Charlie N. Holmberg, author of "The Paper Magician", discusses the makings of her alternate early 20th century England, where magicians cast spells through man-made materials.
For The Paper Magician, I created an alternate 1902 England where people have learned how to cast magic through man-made materials, such as paper, glass, rubber, fire, plastic, and human flesh (since we’re all technically man-made, right?). If it’s not man-made, it isn’t castable—this means things like naturally formed glass or fire are useless when it comes to magic.
The upside to man-made magic is that anyone can (legally) become a magician, so long as they survive the required coursework. In the world of The Paper Magician, the most prolific school for magician training is London’s Tagis Praff School for the Magically Inclined. Once enrolled, and assuming you can pay the steep 15,000-pounds-per-year tuition, you have a maximum of three years to graduate. If you can’t master the classes in three years, you’re given a black mark as an aspiring magician, as well as a lifetime of student loans to repay. If you do graduate, you’re sent to apprentice under a practicing magician in your field for anywhere from two to six years, after which you undergo a magician’s test and, hopefully, pass with flying colors. Otherwise, it’s back to trade school.
The downside to the magic is that each magic user can only choose one material to bond to. In the case of my protagonist, Ceony, once she bonds to paper, she’s stuck enchanting paper for the rest of her life. (This puts a rather large chip in her previously made plans to enchant jewelry and bullets as a Smelter.) Unfortunately, the bulk of Tagis Praff graduates see paper Folding as rather, well, lackluster (Ceony included), and therefore England hosts only twelve Folders. Someone’s got to get those numbers up, and to Ceony’s dismay, that person happens to be the one assigning her apprenticeship.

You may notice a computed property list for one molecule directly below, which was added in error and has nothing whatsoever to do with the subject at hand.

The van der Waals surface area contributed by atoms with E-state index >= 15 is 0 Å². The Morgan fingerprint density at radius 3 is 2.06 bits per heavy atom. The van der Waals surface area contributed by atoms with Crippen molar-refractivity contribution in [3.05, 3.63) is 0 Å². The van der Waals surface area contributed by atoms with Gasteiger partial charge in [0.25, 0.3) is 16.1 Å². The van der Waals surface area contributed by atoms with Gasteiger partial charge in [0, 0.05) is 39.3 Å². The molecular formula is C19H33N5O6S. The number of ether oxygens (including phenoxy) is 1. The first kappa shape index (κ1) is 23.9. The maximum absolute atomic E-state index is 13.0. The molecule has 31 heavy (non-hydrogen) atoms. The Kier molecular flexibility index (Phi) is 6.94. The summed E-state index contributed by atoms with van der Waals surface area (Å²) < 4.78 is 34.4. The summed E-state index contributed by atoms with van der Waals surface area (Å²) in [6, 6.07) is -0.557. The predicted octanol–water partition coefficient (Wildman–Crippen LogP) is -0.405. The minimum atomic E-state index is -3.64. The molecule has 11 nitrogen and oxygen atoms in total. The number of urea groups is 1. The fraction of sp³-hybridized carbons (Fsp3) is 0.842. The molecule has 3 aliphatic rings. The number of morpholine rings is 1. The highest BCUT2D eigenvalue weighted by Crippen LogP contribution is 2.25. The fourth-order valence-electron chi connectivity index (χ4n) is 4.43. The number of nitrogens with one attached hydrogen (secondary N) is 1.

The adaptation of this magic into society has also advanced a few bits of technology for the time period. Automobiles are fairly commonplace, and telegraphs are in general use, though electricity and telephones are still relatively new. The widespread use of magic has also played a role in civil rights, allowing women more freedom within the economy and government.
When not in London or on the outskirts of Foulness Island (how great of a name is that? Granted, it’s named for its birds, but still), The Paper Magician takes place in the five-inch-by-three-inch space of a man’s still-beating heart, and only somewhat metaphorically. Each chamber of the heart reveals a different aspect of Magician Emery Thane, and while the memories it holds are intangible, the danger is very, very real.